Even for those organisations that may be better placed to adopt mobile devices, partnerships can be extremely valuable. By enhancing and supplementing in-house knowledge, partnerships can save housing providers time and money, making them more agile, and as a result making them better equipped to adapt to whatever comes next.
How can housing providers better integrate mobile into internal business operations and external tenant activities?
It’s important that housing providers acknowledge the ‘future of work’ – the convergence of people, processes and technology. Therefore the best way to fully integrate mobile technology would be to use the technology, and ensure that employees understand not only how to use the technology but also the benefits of using the technology.
Once organisations have thoroughly integrated mobile into their internal business operations, the process of integrating it into their external tenant activities should be relatively painless. Much in the same way that in a hospital, a doctor or nurse would update a patient’s case in a way that is clearly visible in real time for the patient, housing providers can use mobile to keep tenants up-to-date on their case, subsequently enabling the tenant to see that the organisation is leveraging the technology with their best interests in mind.
What are the cultural challenges of mobile in housing?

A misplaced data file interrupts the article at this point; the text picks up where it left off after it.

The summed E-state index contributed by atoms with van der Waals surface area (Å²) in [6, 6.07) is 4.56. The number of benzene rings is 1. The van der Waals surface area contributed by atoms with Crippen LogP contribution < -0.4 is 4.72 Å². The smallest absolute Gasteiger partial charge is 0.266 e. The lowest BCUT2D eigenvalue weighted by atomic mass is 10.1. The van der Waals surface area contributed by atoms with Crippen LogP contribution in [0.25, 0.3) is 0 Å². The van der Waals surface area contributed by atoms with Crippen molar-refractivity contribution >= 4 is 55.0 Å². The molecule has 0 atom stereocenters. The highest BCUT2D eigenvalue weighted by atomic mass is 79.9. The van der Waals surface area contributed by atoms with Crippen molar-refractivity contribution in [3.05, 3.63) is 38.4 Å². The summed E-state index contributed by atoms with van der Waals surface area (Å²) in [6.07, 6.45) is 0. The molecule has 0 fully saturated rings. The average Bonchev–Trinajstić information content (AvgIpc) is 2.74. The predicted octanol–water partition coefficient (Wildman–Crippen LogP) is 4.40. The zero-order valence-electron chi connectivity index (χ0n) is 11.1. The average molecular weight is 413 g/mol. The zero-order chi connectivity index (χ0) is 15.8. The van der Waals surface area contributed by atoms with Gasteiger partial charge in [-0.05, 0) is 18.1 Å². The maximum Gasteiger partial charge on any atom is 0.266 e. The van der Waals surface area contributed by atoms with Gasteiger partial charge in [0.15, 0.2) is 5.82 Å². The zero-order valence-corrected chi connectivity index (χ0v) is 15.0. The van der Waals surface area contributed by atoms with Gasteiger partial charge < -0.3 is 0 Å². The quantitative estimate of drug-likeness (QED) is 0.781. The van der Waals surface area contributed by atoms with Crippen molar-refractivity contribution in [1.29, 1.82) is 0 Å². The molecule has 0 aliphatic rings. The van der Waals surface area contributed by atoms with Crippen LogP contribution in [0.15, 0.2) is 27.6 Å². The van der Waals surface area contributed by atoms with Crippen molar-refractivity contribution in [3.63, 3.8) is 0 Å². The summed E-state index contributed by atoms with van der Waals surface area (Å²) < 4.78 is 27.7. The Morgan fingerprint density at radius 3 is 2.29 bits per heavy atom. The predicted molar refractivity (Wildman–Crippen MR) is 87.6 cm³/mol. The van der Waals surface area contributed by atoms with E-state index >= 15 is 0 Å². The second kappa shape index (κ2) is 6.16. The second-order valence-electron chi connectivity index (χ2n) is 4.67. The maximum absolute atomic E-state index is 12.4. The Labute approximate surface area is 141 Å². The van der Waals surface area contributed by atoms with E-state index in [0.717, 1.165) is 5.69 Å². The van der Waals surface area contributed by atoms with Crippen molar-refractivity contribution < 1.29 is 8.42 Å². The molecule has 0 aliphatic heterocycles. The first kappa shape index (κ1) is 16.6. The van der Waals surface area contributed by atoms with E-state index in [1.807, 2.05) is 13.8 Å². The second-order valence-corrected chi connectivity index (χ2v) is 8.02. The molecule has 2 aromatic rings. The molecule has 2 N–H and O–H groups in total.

The greatest challenges are based around a phobia of using the technology. This may be in a literal sense, with people being wary of using expensive devices in vulnerable areas, or it may be that the culture of the people being charged with using the devices is not particularly ‘tech savvy’. In fact, a recent survey found that the greatest barriers to digital inclusion in social housing were a lack of motivation among tenants about going online, and limited resources on the housing providers’ side to set up, manage and provide training for digital platforms.
The key to tackling these problems lies with making sure mobile services are easy to use, to the point that they become the preferred channel of communication for tenants. While for housing providers, it’s imperative that they provide training for their staff to use mobile devices, and that they trial the technology to the extent that both tenants and staff can see the benefits of going mobile.
David Critchley is the regional director for the UK & Ireland at MobileIron.